European food technology startup Bluu Seafood says its products made from cultivated fish cells are now market-ready and will soon begin the regulatory approval process.

The company, founded in 2020, will become the first in Europe to sell cell-cultured seafood products if approved.

Bluu Seafood grows products directly from non-GMO trout and salmon cells. These are then enriched with plant proteins to optimize cooking behavior and mouthfeel, the company said.

The first cell-based products to be offered by the startup will be fish fingers and fish balls.

The German company said Tuesday it will be targeting initial approval and market launch in Singapore by the end of 2023, as the regulatory process there is already well-defined. The company will also apply for approval in the United States, the UK and the EU.

"With the completion of our first products, we can demonstrate visible and edible results after less than two years of operational work. This officially makes us the first company in Europe to produce cultivated fish. We are now working closely with regulatory agencies to clear the way for market launch and are using the time to focus on scaling," founder and CEO Sebastian Rakers said.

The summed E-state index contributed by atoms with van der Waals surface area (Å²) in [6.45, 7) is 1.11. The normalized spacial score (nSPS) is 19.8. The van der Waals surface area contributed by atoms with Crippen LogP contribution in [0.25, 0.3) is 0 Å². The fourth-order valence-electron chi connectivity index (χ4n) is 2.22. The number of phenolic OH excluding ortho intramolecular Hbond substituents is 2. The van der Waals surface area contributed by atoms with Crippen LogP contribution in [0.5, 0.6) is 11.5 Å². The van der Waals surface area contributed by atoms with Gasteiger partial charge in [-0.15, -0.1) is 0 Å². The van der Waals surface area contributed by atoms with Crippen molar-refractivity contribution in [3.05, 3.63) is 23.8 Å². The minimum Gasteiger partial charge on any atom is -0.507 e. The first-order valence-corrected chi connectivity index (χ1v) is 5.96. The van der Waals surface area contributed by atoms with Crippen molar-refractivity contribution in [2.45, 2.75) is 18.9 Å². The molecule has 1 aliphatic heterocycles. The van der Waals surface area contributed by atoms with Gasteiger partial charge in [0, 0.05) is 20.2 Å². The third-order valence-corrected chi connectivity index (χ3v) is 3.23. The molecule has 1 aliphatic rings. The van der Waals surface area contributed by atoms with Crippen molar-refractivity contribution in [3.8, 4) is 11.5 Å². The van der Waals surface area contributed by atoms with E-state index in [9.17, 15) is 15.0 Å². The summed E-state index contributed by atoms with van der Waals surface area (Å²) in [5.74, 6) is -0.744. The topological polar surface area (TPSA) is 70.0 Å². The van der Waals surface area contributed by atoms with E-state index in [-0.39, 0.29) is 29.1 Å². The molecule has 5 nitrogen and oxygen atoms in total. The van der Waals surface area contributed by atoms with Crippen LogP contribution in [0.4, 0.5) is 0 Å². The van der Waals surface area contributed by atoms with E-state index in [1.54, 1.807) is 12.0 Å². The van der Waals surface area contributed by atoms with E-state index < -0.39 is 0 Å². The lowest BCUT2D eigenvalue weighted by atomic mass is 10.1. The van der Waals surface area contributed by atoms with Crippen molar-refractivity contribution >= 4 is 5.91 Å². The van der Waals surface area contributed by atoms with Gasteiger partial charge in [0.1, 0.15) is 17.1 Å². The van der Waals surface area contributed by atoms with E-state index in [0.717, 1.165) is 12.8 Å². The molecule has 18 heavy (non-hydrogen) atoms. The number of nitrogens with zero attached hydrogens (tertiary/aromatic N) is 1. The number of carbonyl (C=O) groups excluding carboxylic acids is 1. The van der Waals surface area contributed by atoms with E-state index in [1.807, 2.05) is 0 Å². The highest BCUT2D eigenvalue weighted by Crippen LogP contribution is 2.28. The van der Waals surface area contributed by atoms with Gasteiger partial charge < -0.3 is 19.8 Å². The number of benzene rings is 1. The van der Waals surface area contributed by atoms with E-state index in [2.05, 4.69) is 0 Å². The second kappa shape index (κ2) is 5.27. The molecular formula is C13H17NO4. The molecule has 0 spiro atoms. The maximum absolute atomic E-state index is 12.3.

In addition to fish balls and fish fingers, Bluu Seafood has also developed prototypes of more complex products such as fillets and sashimi.

Investments in alternative seafood products nearly doubled in 2021 over levels the year before, according to a report from the nonprofit group Good Food Institute (GFI).

A total of $175 million (€162 million) was invested in companies producing or planning to produce seafood made from plant material, grown from cells or produced using a fermentation process. The investment reflects a 92 percent increase from the $91 million (€84.3 million) invested in the sector in 2020.